Clinician contributions Critical Care Emergency Endocrine Nephrology

Renal Failure in Type II Diabetes – Dr Drew Wenck

Intensive Care and Department of Emergency Medicine Case.


A 47 year old Indigenous male presents with a 4 day history of vomiting and diarrhoea. He states he feels short of breath and lethargic.
He has a history of Type II Diabetes Mellitus for which he takes Metformin 500mg bd.

His initial observations are:

PR:         110/min (Sinus tachycardia on monitor)
BP:         95/70 mm/Hg
RR:        34/min with accessory muscle use

You order a chest x-ray, which is unremarkable.

You perform some point-of-care testing (on 6 litres of O2 via a Hudson mask) and the results are below:

ABG & Electrolytes


What is your differential diagnosis?

  • Diabetic with ketoacidosis – (glucose is normal)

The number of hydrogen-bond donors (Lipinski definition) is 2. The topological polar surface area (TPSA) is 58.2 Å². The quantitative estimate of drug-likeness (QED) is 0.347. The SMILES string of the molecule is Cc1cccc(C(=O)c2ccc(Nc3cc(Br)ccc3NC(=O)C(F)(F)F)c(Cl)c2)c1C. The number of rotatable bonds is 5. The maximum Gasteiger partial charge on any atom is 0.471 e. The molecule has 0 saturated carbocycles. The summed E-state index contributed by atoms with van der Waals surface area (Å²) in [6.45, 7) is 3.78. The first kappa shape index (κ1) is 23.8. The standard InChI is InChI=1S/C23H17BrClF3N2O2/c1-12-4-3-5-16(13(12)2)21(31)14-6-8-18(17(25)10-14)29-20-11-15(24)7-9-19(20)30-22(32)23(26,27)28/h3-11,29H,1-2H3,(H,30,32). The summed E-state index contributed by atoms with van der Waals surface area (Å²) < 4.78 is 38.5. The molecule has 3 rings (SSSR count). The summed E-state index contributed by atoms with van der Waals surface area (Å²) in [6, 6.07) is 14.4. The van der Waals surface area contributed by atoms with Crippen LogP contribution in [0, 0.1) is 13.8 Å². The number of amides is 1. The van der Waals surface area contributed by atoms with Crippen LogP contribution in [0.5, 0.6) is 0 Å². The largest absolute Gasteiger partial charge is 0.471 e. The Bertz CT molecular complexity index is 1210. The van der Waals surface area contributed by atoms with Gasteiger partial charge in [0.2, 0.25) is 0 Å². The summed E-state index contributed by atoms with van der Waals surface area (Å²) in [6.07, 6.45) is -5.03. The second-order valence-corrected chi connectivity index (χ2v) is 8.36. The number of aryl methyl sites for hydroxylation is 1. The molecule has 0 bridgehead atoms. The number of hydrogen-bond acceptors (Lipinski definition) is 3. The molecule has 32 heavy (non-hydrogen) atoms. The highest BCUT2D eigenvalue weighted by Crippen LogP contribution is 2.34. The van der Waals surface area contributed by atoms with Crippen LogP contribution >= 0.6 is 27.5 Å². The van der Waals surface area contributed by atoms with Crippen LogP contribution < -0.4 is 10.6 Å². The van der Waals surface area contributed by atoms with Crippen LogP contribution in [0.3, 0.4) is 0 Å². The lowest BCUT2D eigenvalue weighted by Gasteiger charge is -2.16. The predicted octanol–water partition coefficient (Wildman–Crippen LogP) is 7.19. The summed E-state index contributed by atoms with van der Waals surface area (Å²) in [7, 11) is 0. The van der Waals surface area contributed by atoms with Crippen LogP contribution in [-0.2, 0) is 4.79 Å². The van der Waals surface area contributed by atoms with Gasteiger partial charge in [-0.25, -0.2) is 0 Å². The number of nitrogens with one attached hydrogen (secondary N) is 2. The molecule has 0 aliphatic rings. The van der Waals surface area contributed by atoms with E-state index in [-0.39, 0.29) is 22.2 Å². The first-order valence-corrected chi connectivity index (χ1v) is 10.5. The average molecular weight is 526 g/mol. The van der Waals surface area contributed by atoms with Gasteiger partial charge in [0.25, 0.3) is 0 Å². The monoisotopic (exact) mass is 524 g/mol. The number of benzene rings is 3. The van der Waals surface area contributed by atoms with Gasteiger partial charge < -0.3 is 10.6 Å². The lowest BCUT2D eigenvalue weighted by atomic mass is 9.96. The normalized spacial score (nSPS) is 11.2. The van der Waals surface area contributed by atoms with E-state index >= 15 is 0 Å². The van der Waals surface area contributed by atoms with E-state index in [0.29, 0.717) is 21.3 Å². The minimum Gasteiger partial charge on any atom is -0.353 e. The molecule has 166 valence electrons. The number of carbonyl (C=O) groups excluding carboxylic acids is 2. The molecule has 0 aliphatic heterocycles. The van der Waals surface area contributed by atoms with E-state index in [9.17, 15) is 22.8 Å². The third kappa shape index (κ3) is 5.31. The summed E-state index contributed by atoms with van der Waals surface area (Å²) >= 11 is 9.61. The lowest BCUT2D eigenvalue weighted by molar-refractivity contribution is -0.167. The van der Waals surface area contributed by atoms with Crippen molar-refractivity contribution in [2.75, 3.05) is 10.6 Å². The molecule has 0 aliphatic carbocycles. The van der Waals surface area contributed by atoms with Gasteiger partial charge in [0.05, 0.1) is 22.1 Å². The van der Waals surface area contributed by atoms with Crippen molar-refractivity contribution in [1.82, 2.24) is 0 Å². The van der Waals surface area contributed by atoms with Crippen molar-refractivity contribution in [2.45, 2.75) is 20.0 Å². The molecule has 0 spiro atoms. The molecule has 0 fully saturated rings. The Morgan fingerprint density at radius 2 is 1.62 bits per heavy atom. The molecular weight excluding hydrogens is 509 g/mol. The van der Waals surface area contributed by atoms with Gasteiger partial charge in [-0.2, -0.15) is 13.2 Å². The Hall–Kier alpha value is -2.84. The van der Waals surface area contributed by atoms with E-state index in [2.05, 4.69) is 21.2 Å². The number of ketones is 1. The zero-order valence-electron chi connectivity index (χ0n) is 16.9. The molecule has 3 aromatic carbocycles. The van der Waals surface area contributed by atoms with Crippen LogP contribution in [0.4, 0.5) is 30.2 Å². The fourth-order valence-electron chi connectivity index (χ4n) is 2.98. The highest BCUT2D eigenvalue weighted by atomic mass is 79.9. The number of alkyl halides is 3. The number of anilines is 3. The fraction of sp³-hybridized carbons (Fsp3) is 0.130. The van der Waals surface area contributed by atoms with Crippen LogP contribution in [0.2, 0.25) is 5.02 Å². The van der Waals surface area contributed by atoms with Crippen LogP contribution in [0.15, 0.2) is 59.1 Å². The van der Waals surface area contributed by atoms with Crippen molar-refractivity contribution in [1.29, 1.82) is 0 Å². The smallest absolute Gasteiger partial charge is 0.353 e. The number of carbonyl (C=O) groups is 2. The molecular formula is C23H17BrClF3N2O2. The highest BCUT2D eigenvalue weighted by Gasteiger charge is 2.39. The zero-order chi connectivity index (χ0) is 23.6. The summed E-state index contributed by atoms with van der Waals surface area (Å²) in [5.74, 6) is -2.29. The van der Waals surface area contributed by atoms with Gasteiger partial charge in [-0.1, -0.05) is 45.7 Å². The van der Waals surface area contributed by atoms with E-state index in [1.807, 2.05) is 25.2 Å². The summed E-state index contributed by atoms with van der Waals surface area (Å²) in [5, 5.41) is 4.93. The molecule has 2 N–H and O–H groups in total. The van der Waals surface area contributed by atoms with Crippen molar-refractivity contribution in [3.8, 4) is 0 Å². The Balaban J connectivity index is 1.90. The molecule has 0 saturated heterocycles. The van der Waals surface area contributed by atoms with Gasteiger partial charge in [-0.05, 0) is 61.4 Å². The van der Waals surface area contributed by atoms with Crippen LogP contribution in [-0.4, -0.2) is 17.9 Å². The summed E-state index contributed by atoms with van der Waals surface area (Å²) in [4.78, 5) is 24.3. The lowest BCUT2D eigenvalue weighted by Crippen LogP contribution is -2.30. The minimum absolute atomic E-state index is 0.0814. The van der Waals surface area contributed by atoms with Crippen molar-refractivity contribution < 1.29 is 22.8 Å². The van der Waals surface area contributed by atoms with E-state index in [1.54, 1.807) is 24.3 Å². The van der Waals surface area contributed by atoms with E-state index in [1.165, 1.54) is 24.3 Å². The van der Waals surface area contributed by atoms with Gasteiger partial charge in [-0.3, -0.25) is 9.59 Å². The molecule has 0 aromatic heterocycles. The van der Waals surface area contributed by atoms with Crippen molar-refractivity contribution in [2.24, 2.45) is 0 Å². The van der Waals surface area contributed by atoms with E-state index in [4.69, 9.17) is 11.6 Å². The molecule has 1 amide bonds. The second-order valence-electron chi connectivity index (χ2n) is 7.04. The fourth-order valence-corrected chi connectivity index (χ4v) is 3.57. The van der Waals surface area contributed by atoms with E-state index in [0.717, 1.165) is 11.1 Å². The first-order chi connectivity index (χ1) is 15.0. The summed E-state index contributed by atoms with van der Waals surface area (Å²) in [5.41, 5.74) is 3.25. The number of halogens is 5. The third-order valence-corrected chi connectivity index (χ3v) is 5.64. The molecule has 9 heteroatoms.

• Metformin induced lactic acidosis
  • Poisoning

You next obtain a lactate level, which is 18 mmols/l.


Learning Points:

  • Patients with type II diabetes often go into Acute Renal failure from relatively minor insults.
  • Metformin is renally excreted.
  • When metformin accumulates it is a mitochondrial poison. The Krebs cycle is not operative so pyruvate will shunt out to lactate to regenerate NAD to enable glycolysis to continue.
  • Treatment is haemodialysis to remove the metformin.


Some relevant reading:

Prescribing in renal disease; Aust Prescr 2007;30:17-20 | 1 February 2007


Metformin-associated Lactic Acidosis

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